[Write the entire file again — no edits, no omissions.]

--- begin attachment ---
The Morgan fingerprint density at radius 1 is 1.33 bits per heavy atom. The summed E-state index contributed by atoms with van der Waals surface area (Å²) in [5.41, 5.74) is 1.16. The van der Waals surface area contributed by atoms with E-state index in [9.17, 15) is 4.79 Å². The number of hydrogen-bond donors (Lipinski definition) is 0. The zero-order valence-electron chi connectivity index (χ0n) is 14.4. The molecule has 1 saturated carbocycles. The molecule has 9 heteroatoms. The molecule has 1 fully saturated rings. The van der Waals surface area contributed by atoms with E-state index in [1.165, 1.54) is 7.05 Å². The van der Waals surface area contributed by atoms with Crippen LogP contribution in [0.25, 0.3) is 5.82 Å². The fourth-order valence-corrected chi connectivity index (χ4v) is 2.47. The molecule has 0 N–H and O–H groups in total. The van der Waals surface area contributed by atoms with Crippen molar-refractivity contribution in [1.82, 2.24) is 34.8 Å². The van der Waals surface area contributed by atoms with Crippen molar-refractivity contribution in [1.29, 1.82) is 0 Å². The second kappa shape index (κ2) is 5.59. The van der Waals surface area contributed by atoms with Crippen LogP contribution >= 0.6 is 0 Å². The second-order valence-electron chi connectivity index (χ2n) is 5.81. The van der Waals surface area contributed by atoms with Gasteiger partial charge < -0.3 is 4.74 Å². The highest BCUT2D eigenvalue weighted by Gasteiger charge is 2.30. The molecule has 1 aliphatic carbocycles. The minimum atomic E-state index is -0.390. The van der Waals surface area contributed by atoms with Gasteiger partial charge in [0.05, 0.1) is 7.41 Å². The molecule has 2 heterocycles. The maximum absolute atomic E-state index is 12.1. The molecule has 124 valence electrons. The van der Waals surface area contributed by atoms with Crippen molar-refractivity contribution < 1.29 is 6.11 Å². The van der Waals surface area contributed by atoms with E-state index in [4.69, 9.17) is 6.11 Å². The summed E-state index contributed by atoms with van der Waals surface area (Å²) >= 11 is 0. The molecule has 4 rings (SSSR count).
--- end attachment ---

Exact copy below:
The Morgan fingerprint density at radius 1 is 1.33 bits per heavy atom. The summed E-state index contributed by atoms with van der Waals surface area (Å²) in [5.41, 5.74) is 1.16. The van der Waals surface area contributed by atoms with E-state index in [9.17, 15) is 4.79 Å². The number of hydrogen-bond donors (Lipinski definition) is 0. The zero-order valence-electron chi connectivity index (χ0n) is 14.4. The molecule has 1 saturated carbocycles. The molecule has 9 heteroatoms. The molecule has 1 fully saturated rings. The van der Waals surface area contributed by atoms with E-state index in [1.165, 1.54) is 7.05 Å². The van der Waals surface area contributed by atoms with Crippen LogP contribution in [0.25, 0.3) is 5.82 Å². The fourth-order valence-corrected chi connectivity index (χ4v) is 2.47. The molecule has 0 N–H and O–H groups in total. The van der Waals surface area contributed by atoms with Crippen molar-refractivity contribution in [1.82, 2.24) is 34.8 Å². The van der Waals surface area contributed by atoms with Crippen molar-refractivity contribution in [1.29, 1.82) is 0 Å². The second kappa shape index (κ2) is 5.59. The van der Waals surface area contributed by atoms with Crippen LogP contribution >= 0.6 is 0 Å². The second-order valence-electron chi connectivity index (χ2n) is 5.81. The van der Waals surface area contributed by atoms with Gasteiger partial charge < -0.3 is 4.74 Å². The highest BCUT2D eigenvalue weighted by Gasteiger charge is 2.30. The molecule has 1 aliphatic carbocycles. The minimum atomic E-state index is -0.390. The van der Waals surface area contributed by atoms with Gasteiger partial charge in [0.05, 0.1) is 7.41 Å². The molecule has 2 heterocycles. The maximum absolute atomic E-state index is 12.1. The molecule has 124 valence electrons. The van der Waals surface area contributed by atoms with Crippen molar-refractivity contribution < 1.29 is 6.11 Å². The van der Waals surface area contributed by atoms with E-state index in [4.69, 9.17) is 6.11 Å². The summed E-state index contributed by atoms with van der Waals surface area (Å²) >= 11 is 0. The molecule has 4 rings (SSSR count).